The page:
14. ^ "Californian sentenced to death for Nevada murder". The Los Angeles Times. August 2, 1979. p. 27. Retrieved September 4, 2021 – via Newspapers.com.
  15. ^ "Rehnquist grants a stay of Nev. killer's execution". New York Daily News. August 26, 1979. p. 128. Retrieved September 4, 2021 – via Newspapers.com.
  16. ^ "Stay of execution extended". Democrat and Chronicle. September 8, 1979. p. 7. Retrieved September 4, 2021 – via Newspapers.com.
  17. ^ "Witnesses Say Bishop Unruffled". The Republic. October 22, 1979. p. 26. Retrieved September 4, 2021 – via Newspapers.com.
  18. ^ "A reporter's eyewitness account of the execution in Nevada". The Miami News. October 22, 1979. p. 6. Retrieved September 4, 2021 – via Newspapers.com.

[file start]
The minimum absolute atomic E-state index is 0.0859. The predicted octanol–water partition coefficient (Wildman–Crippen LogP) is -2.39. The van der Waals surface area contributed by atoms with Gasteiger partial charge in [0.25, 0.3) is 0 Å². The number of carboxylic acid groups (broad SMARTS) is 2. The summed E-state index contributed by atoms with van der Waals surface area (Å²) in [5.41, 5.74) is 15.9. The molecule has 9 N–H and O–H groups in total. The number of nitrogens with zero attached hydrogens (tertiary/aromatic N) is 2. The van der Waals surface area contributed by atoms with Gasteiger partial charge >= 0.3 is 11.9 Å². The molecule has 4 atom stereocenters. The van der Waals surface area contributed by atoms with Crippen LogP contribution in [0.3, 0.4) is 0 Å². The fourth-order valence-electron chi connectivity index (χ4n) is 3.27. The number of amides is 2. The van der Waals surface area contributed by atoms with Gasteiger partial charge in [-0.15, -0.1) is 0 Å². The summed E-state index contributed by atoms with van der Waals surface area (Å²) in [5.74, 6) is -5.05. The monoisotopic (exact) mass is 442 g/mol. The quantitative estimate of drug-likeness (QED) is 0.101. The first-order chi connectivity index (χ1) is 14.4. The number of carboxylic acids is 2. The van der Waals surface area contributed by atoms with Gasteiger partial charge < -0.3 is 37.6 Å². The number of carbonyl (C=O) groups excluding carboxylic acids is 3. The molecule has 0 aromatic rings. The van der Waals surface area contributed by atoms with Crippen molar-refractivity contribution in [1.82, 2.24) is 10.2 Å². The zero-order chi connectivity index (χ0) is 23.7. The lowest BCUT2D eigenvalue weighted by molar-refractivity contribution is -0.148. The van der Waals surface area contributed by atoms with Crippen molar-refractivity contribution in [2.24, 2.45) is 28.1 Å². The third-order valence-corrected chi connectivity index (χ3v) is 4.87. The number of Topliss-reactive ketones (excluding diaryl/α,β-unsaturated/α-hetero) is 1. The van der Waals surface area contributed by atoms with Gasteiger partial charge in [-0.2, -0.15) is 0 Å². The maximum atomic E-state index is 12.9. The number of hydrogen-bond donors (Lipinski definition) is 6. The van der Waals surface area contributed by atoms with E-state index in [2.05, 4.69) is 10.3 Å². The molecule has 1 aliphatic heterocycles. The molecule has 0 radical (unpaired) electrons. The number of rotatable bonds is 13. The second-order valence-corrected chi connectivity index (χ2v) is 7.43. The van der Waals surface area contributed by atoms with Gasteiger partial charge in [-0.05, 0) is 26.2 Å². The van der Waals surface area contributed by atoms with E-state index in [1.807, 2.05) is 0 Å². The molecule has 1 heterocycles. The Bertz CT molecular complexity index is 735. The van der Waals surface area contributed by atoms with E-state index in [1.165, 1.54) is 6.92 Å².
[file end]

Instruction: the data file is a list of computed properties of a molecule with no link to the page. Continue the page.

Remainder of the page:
19. ^ McGinness, Brett (November 3, 2017). "16 last meal requests from Nevada's death-row inmates". Reno Gazette-Journal. Retrieved September 5, 2021.
  20. ^ "Since '72, Only 2 Executed Before Bishop". The Republic. October 22, 1979. p. 26. Retrieved September 4, 2021 – via Newspapers.com.
  21. ^ "Nevada executes slayer". The Miami News. October 22, 1979. pp. 1, 6. Retrieved September 4, 2021 – via Newspapers.com.
  22. ^ Adler, Lee (October 22, 1979). "Was Jesse Bishop real, even to himself?". Star-Gazette. p. 1. Retrieved September 4, 2021 – via Newspapers.com.
Executions carried out in Nevada
Preceded by
Thayne Archibald
August 23, 1961
Jesse Bishop
October 22, 1979
Succeeded by
Carroll Cole
December 6, 1985
Executions carried out in the United States
Preceded by
John SpenkelinkFlorida
May 25, 1979
Jesse Bishop – Nevada
October 22, 1979
Succeeded by
Steven Timothy JudyIndiana
March 9, 1981